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Shooter Jennings rides the "electric rodeo"

By Jeffrey B. Remz, May 2006

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"It is very heart felt."

Jennings gets jocular on "Alligator Chomp (The Ballad of Dr. Martin Luther Frog, Jr.) as told to Tony Joe White," an "off the wall" song penned by Powell.

While the song focuses on relationships between frogs and alligators, to Jennings, "Everybody is always so busy fighting everybody else, they don't even pay attention. If everybody was working together, they'd all be a lot stronger."

Jennings is in a busy period right now in releasing music.

Next up is a disc of Waylon Jennings and the 357s. The music is based on recordings father and son did a decade ago with new backing music.

"We planned to do a record together then. He was really excited about it. It was wild, no one knew what to think about it then. Now they will though."

"I can't explain to you what it is because it's not like a metal record. There's pedal steel on almost every record. We take it musically to a lot of different places."

"It's a very different record, but I think people are going to embrace it."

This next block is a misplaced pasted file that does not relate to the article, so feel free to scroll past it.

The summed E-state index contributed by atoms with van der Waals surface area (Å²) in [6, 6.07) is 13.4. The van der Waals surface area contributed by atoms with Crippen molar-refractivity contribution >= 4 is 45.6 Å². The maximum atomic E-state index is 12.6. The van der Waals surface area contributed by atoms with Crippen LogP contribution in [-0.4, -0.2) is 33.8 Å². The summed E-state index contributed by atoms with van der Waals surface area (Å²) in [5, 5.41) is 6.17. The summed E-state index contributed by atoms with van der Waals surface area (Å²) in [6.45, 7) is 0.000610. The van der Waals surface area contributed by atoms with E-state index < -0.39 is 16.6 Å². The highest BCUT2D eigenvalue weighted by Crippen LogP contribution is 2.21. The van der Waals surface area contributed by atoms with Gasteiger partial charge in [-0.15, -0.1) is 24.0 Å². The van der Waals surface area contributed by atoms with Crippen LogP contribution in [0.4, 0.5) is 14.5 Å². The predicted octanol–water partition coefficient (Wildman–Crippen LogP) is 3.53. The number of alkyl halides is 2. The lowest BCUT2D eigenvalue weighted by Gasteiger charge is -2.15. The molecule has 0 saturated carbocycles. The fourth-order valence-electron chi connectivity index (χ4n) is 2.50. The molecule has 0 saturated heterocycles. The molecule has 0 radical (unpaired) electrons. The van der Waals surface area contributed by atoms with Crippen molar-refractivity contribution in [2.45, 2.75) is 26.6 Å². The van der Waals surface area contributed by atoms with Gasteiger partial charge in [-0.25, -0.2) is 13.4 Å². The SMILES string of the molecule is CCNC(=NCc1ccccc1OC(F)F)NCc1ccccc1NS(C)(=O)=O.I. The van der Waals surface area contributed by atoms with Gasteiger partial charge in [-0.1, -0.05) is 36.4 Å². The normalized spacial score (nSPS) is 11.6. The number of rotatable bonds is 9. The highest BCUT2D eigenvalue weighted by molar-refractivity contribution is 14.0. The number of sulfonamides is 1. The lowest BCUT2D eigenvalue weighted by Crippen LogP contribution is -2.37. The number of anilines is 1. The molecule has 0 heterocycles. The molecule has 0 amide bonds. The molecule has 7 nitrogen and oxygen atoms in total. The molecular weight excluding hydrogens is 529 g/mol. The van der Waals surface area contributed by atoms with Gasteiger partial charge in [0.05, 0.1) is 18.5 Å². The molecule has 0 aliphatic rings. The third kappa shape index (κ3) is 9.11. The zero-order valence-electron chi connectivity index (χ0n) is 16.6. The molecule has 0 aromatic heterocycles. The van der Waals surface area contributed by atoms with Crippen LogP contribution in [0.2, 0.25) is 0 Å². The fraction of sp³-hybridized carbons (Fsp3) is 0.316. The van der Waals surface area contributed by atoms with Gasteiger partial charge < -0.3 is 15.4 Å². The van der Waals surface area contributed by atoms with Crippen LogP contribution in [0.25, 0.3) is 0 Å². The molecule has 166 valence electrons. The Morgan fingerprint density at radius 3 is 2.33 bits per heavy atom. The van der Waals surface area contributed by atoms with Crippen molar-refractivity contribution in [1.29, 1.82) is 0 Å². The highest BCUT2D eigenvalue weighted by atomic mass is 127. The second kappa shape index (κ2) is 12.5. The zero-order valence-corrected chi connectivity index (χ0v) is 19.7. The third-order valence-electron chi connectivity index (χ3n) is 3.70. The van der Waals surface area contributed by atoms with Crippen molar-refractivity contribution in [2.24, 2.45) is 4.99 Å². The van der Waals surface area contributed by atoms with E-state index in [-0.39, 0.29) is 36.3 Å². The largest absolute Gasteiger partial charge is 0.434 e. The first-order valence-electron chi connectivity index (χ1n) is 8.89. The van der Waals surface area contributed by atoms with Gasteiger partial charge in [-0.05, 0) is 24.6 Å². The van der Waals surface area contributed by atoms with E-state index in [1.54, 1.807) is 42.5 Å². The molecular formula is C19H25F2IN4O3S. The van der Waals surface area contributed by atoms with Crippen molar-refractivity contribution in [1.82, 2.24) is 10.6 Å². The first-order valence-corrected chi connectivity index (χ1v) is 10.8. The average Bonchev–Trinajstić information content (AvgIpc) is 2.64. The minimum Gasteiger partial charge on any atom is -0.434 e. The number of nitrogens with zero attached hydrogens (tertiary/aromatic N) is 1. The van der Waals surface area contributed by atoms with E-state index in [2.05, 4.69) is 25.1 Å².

Jennings indicates there is a country vibe to the disc. He and his father recorded 25 songs together with this collection containing vocals only by his father though Shooter helps on a few songs.

And this fall, Jennings expects to produce his mom's next album, this one focusing on gospel music.

But, for now, Jennings is concentrating on his own music and starting to record another album in May.

Jennings say he takes the best advice his father gave him to go onward and upward. "Really the biggest lesson I ever learned was just being myself and him saying 'don't try and be like anybody else because you won't be'. It's really given me a strong sense of myself."

And to that end, "Electric Rodeo."

"I think we definitely stoked it in a different flavor. I don't feel we were trying to follow up the first record. We were definitely trying to lead people. Our fans love it. I know that. There were some definitely some people who were 'Fourth of July' freaks, and they don't like this record as much. It doesn't have as much as the Americana smiles on it that the first one did. I don't think that anybody thinks we didn't come (up) to par as artists. I'm not too worried. I'm excited the album's out and proud of it."

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